How, one might ask, were the remains of the Iskander-M missile detected in Shusha city, and who launched the missiles?  Today, this is the main question to which many experts try to answer. To find an answer to this dilemma, one can note several important assumptions. 

First assumption might be that Russia has sold Iskander-M missiles to Armenia instead of Iskander-E, and Armenian armed forces used those missiles against Azerbaijan.  In this case, official Moscow violates the  Wassenaar Arrangement on Export Controls for Conventional Arms and Dual-Use Goods and Technologies. In addition, Russian officials always claim that Iskander-M is a serious offensive weapon, and naturally, the complex will not be exported to other states. 

Second assumption might be that Armenia through diaspora bought illegally Iskander-M missile systems, smuggled it through Russian customs and used them against Azerbaijan. In such situation, serious investigations must be launched in the Russian army to find out responsible persons. Illegal acquisition of such a strategic weapon is a serious threat not only to regional security but also to the whole world. Therefore, the official Kremlin should start its investigation into the remains of Iskander-M missiles in Karabakh as soon as possible. However, experts are sceptic with regard to a possibility to smuggle such weapon from Russia.

And the third assumption as some experts claim Russia could use Iskander-M missiles against Azerbaijan in order to stop successful military operations of the Azerbaijani army.  It is worth remembering that military operations were stopped after the Russian intervention of November 10, 2020. Russia, Azerbaijan and Armenia signed the Trilateral Agreement, and the official Kremlin became a key guarantor for the ceasefire and peace. According to the agreement, 1,960 armed troops, 90 armored vehicles, and 380 motor vehicles and special equipment units have been deployed to the Karabakh region. By this, Russia got military presence in all three South Caucasian countries.  If Russia used Iskander-M missiles against Azerbaijan then it may completely damage the image and credibility of the Russian peacekeeping forces in Azerbaijan. 

Of course, all the above-mentioned are assumptions which need to be clarified by the Russian officials. According to Russian President’s Spokesperson Dmitry Peskov – “Iskander missiles were not used in Nagorno-Karabakh in the fall of 2020, and President Vladimir Putin was informed about the issue”. Apparently, this important issue and other developments were discussed between the Azerbaijani president Ilham Aliyev and the Russian president Vladimir Putin during a telephone conversation on April, 1, 2021.  Azerbaijan is waiting for reliable information and explanation about the Iskander-M dilemma in Shusha.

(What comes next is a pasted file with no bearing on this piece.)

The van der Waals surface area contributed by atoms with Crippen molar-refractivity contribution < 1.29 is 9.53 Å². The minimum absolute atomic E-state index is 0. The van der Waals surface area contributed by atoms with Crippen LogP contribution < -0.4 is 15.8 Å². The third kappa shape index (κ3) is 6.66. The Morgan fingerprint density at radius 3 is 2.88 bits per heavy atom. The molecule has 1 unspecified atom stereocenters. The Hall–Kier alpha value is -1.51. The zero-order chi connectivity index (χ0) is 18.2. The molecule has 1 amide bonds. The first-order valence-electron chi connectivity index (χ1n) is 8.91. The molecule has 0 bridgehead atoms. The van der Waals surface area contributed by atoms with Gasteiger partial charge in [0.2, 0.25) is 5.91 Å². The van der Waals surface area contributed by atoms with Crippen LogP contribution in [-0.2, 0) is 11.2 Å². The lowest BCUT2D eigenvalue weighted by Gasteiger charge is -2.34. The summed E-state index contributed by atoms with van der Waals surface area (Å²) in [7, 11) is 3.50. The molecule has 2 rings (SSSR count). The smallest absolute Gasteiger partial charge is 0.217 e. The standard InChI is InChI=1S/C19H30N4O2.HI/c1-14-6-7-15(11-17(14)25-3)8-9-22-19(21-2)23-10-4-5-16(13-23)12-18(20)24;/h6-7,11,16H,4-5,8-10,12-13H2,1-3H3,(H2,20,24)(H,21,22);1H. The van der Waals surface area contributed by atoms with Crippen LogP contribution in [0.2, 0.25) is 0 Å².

In the end, it is important to underline that the war is over. On the one hand, there are still some challenges such as the illegal transit of Armenian armed forces and weapons through the Lachin corridor to Karabakh, as well as the Armenian armed forces’ withdrawal from Azerbaijani territories, on the other hand, there are important opportunities for regional integration and stability. Armenia and Azerbaijan can support the reconciliation process by showing  goodwill. Towards this end, official Yerevan should implement all clauses of the November agreement as well as recognize the territorial integrity of Azerbaijan. Azerbaijan in return might resolve issue with detainees caught after 10 November 2020. Last but not least, the processes of disarmament within the context of post-conflict reconciliation should begin as soon as possible. As noted above, the Iskander-M missile system is a serious threat to the whole region, and the Shusha case demonstrated clearly that arms control is very important to strengthen peace and stability in the region.

*Shahmar Hajiyev, Senior advisor, Center of Analysis of International Relations

Shahmar Hajiyev

Shahmar Hajiyev is a Senior Advisor at the Center of Analysis of International Relations.